When we launched the Gathering for a Just Recovery, we vowed to make it more accessible than anything we’ve ever done before. Before we had 10,000 pre-registrants and before we had over 100 partners and before we had organized over 200 workshop sessions, we needed to start with the basics. We vowed to educate ourselves so we could learn quickly on what an online conference could do, at scale, with the tools that exist now.
Unfortunately, the technology of online conference systems reflects the ableist culture we swim in. The online engineers assumed people could see. The salespeople assumed everyone could understand English. The platforms assumed your internet was strong.
When we make a system that excludes people’s experiences, it’s reflected in every aspect. The technology reflected that.
We went through a series of disappointments: we fell in love with (many) interactive features or systems that were great — but exclusive. We let that journey of disappointment grow our empathy — and it left us with a problem to solve. How do you make imperfect things as accessible as possible?
Here’s what we did and what we ended up with.
Ask what the needs are.
To our knowledge, 350 has never asked its people what their accessibility needs are. This creates a self-perpetuating problem: if you never ask, you never find out. Our colleagues with disabilities kept saying, “If nobody tells us it’s accessible for us, we assume it’s not.” Experience tells us that’s typically true.
So we asked a series of questions about people’s language needs, visual needs, auditory needs, and other impairments that might affect the gathering.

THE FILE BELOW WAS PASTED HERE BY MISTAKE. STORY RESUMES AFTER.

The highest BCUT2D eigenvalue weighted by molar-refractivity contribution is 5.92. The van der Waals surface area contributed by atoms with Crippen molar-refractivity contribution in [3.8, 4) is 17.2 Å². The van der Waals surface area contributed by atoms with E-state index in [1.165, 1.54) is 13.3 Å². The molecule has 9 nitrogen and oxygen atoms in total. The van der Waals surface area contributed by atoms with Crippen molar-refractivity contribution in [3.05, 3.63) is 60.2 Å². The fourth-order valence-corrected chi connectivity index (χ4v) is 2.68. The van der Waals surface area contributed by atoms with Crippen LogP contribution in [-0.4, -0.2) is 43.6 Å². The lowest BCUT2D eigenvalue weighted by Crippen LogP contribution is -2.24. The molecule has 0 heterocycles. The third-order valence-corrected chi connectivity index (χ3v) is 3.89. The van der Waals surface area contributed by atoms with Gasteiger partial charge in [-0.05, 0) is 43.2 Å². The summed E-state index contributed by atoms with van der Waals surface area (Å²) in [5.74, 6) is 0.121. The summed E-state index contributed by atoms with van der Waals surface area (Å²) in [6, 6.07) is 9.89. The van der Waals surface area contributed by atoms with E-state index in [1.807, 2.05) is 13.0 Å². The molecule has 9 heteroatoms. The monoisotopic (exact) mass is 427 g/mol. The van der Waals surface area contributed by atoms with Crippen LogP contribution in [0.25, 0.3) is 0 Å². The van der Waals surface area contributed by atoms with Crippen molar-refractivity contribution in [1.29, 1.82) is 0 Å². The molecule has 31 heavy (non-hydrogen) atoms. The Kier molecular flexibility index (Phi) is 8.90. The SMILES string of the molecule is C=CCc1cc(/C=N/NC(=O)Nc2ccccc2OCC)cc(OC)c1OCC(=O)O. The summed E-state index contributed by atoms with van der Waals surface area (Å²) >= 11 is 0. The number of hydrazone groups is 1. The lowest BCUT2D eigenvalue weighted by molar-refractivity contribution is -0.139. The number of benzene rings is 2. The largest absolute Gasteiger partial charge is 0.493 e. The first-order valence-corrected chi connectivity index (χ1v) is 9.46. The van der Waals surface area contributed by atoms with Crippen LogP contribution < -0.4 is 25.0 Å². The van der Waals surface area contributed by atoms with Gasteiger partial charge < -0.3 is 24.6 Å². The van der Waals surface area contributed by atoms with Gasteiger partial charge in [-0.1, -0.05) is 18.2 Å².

A few insights, to give a sense:
- Our highest language requests were for English, Spanish, Portuguese, French, and Turkish — these largely reflect 350’s organizing footprint;
- Closed captioning was a higher demand than we expected — almost 2,000 people. Some people were hearing impaired, most said it helps them understand the English better (an example of how supporting one margin can support others);
- Despite the option, sign language wasn’t requested. Given what we learned about International Sign Language not being an international solution for meetings, this relieved some pressure as we were researching support for multiple sign language variants;
- Support for screen readers and for folks with visual disability was very low (just a handful). We hazard a guess this may be because 350 hasn’t been great at this in the past — so we decided to go ahead and prioritize our support for this as best we can.
Find a system that meets most of the needs.
We tested 30+ different conference systems. It took us a while but we found an online conference platform that was inside our budget range and takes disability access seriously: PheedLoop. (And multilingual… and …)
They’re consistent with WCAG, AODA, and ADA — but that’s a minimum bar.
Above you can find some of the options that PheedLoop supports. They have other options that make it easy to do color shifts, make the font size bigger, and other accessibility options often neglected.
In pre-testing their system was adequate. And that made it far superior to almost everything else we tested.
But that is only the beginning of the challenge. Since we’re hosting over 200 workshops and plenary sessions in a mix of almost a dozen languages, we’ve got to think about how to support captioning and interpretation.
Here is where it began to get really tricky.
Find more systems that expand its capabilities
An additional reason we picked PheedLoop was because they were responsive. We insisted on being multilingual and they responded by adding 12 languages to their services. We offered our translation services and so they added Turkish and Indonesian for us, too.